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Harry Belafonte Dies Aged 96

Harry Belafonte
Harry Belafonte passed away on Tuesday, April 25. Credit: Manfred Werner / Tsui / Wikimedia Commons CC BY-SA 3.0

Harry Belafonte, the singer, actor, and civil rights activist, died on Tuesday at the age of 96. Belafonte was well known for performing hit songs like Day-O (The Banana Boat Song), appearing in a number of feature films, and for spearheading activist causes.

According to his spokesman, Belafonte’s cause of death was congestive heart failure. He died at his home in New York.

He earned the moniker “The King of Calypso” for his role in introducing Caribbean music to a global audience during the 1950s. He also holds the distinction of being the first singer, across all genres, to sell a million records in a single year.

Celebrities pay tribute to Harry Belafonte

Several prominent figures voiced their admiration for the late singer, actor, and activist. “He was more than a singer, more than an actor and more than a man… Harry Belafonte will be missed,” said the American rapper Ice Cube.

Mia Farrow, an American actress, also paid tribute, saying “We have lost the great Harry Belafonte-beautiful singer, brilliant and brave civil rights activist, a deeply moral and caring man. Miss you already Harry.”

Bernice King, the daughter of Dr. Martin Luther King, posted a photo of Harry Belafonte at her father’s funeral on Twitter, expressing gratitude for his compassionate support. In a heartfelt tribute, she revealed that Belafonte generously paid for the babysitter who cared for her and her siblings during the service.

Early life

Born in 1927 to working-class parents in Harlem, New York, Belafonte spent eight years of his childhood in Jamaica, where his family lived in poverty. Upon returning to New York for high school, he faced challenges due to dyslexia, and eventually dropped out during his early teenage years.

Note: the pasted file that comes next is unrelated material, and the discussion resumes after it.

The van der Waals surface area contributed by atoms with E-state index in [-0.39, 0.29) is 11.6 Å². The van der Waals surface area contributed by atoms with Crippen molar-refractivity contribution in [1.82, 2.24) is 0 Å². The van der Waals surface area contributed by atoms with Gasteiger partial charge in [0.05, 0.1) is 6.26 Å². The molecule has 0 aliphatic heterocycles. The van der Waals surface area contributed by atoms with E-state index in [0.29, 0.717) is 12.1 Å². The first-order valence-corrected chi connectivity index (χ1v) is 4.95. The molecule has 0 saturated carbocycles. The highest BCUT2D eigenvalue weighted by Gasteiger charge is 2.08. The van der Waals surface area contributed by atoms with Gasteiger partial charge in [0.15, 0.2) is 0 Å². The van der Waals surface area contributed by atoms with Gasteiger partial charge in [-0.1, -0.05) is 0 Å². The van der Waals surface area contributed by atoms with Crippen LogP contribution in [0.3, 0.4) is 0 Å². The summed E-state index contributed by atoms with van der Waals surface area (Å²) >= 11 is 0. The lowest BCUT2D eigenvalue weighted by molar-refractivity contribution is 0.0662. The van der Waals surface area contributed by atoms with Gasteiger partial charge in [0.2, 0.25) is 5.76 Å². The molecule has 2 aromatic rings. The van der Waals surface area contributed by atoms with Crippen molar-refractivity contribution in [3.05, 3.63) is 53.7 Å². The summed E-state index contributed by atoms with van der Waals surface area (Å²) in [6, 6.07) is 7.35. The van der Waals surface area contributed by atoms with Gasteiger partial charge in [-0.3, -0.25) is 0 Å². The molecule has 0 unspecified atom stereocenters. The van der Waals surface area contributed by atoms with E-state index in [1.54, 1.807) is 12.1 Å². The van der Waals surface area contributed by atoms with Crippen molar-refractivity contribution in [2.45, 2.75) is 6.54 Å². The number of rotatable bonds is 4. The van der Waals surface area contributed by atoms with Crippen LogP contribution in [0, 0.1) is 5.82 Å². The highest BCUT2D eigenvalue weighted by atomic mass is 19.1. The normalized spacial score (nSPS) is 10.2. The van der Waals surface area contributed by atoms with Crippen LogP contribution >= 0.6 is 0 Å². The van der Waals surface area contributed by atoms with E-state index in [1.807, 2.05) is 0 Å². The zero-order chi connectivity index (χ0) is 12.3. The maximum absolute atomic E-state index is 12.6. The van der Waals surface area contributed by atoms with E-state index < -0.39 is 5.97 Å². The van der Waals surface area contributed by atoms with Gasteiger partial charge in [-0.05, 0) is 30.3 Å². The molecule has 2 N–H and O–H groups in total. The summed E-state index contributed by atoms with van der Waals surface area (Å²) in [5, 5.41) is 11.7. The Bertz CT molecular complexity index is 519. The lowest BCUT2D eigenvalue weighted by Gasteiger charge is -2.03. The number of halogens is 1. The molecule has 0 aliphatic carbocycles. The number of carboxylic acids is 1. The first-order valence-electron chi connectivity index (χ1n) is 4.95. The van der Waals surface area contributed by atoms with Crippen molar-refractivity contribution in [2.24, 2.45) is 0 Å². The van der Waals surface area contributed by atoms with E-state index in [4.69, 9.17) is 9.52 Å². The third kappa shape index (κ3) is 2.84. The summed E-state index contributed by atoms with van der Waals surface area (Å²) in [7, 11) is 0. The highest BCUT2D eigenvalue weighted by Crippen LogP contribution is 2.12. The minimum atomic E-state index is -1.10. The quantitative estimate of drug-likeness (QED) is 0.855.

To make ends meet, he took on various odd jobs in local markets and the garment district. At the age of 17, in March 1944, he enlisted in the US Navy and was stationed at a base in New Jersey, where he worked as a munitions loader.

Following the end of the war, Belafonte found work as an assistant to a janitor, but his true passion lay in acting, which was sparked by his attendance at plays presented by New York’s American Negro Theatre, in the company of fellow aspiring actor Sidney Poitier.

Belafonte pursued his acting dreams by attending classes, alongside future luminaries such as Marlon Brando and Walter Matthau. He financed his acting classes by performing folk, pop, and jazz music at club gigs in New York, where he was backed by accomplished groups featuring musicians like Miles Davis and Charlie Parker.

Music and acting

In 1954, he unveiled his first album, which comprised a selection of customary folk songs. His sophomore effort, simply titled Belafonte, reached the summit of the US Billboard album chart in March 1956, but its triumph was surpassed by his third record the subsequent year. Titled Calypso, it showcased tunes from his Jamaican roots and introduced the upbeat, lively calypso style to a vast number of Americans for the very first time. It went on to become the first album to sell over one million copies in the United States.

Belafonte’s most recognizable song was Day-O (The Banana Boat Song), which spent 18 weeks in the UK singles chart and peaked at No. 2. It was a traditional Jamaican song in the Calypso style but also with Mento influences.

Belafonte recorded 30 studio albums and also collaborated with Nana Mouskouri, Lena Horne, and Miriam Makeba. One of his collaborative releases with Makeba earned him one of his two Grammy awards. He was also presented with a lifetime achievement Grammy and the Academy’s president’s merit award.

He was also an accomplished actor. In 1954 he won a Tony Award for his performance in the musical revue show, John Murray Anderson’s Almanac. He appeared in several other films, perhaps most famously as one of the lead actors in Island in the Sun.


Later in life Belafonte took up a number of activist causes and funnelled some of his newfound wealth into various social initiatives.

He was mentored by Martin Luther King Jr and Paul Robeson. He bailed out the former from prison in 1963 and was a co-organizer of the march on Washington that concluded with King’s famous “I have a dream” speech.

Later on, he shifted his focus towards several African initiatives. He orchestrated the all-star charity record “We Are the World,” which raised over $63 million for famine relief. In addition, his 1988 album “Paradise in Gazankulu” protested against apartheid in South Africa. He was designated as a UNICEF goodwill ambassador in 1987 and campaigned to eliminate AIDS from Africa.

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